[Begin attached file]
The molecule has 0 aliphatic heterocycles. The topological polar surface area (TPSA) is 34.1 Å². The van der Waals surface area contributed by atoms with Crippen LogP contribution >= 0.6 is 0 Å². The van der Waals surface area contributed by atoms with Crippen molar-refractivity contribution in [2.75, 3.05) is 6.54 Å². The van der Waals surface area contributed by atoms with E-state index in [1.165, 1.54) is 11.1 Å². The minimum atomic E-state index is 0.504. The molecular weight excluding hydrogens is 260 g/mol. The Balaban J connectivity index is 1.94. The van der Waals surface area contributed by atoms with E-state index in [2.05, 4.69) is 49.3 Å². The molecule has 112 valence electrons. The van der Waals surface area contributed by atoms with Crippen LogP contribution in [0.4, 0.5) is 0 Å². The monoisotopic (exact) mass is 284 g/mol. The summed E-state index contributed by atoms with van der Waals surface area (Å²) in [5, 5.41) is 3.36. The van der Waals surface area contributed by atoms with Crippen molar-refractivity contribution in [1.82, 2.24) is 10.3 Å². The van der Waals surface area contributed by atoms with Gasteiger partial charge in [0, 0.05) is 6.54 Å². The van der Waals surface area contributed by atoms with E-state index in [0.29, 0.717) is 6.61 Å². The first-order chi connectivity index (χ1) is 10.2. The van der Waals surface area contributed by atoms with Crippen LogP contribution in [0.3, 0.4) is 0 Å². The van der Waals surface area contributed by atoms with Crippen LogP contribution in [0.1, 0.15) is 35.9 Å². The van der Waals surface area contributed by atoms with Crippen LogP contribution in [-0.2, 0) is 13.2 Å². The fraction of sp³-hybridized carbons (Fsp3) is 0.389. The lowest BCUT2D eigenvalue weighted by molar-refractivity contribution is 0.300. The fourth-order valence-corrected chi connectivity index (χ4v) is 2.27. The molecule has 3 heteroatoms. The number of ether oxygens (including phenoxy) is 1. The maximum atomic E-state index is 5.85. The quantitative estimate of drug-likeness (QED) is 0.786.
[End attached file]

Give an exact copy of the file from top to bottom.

The molecule has 0 aliphatic heterocycles. The topological polar surface area (TPSA) is 34.1 Å². The van der Waals surface area contributed by atoms with Crippen LogP contribution >= 0.6 is 0 Å². The van der Waals surface area contributed by atoms with Crippen molar-refractivity contribution in [2.75, 3.05) is 6.54 Å². The van der Waals surface area contributed by atoms with E-state index in [1.165, 1.54) is 11.1 Å². The minimum atomic E-state index is 0.504. The molecular weight excluding hydrogens is 260 g/mol. The Balaban J connectivity index is 1.94. The van der Waals surface area contributed by atoms with E-state index in [2.05, 4.69) is 49.3 Å². The molecule has 112 valence electrons. The van der Waals surface area contributed by atoms with Crippen LogP contribution in [0.4, 0.5) is 0 Å². The monoisotopic (exact) mass is 284 g/mol. The summed E-state index contributed by atoms with van der Waals surface area (Å²) in [5, 5.41) is 3.36. The van der Waals surface area contributed by atoms with Crippen molar-refractivity contribution in [1.82, 2.24) is 10.3 Å². The van der Waals surface area contributed by atoms with Gasteiger partial charge in [0, 0.05) is 6.54 Å². The van der Waals surface area contributed by atoms with E-state index in [0.29, 0.717) is 6.61 Å². The first-order chi connectivity index (χ1) is 10.2. The van der Waals surface area contributed by atoms with Crippen LogP contribution in [0.3, 0.4) is 0 Å². The van der Waals surface area contributed by atoms with Crippen LogP contribution in [0.1, 0.15) is 35.9 Å². The van der Waals surface area contributed by atoms with Crippen LogP contribution in [-0.2, 0) is 13.2 Å². The fraction of sp³-hybridized carbons (Fsp3) is 0.389. The lowest BCUT2D eigenvalue weighted by molar-refractivity contribution is 0.300. The fourth-order valence-corrected chi connectivity index (χ4v) is 2.27. The molecule has 3 heteroatoms. The number of ether oxygens (including phenoxy) is 1. The maximum atomic E-state index is 5.85. The quantitative estimate of drug-likeness (QED) is 0.786.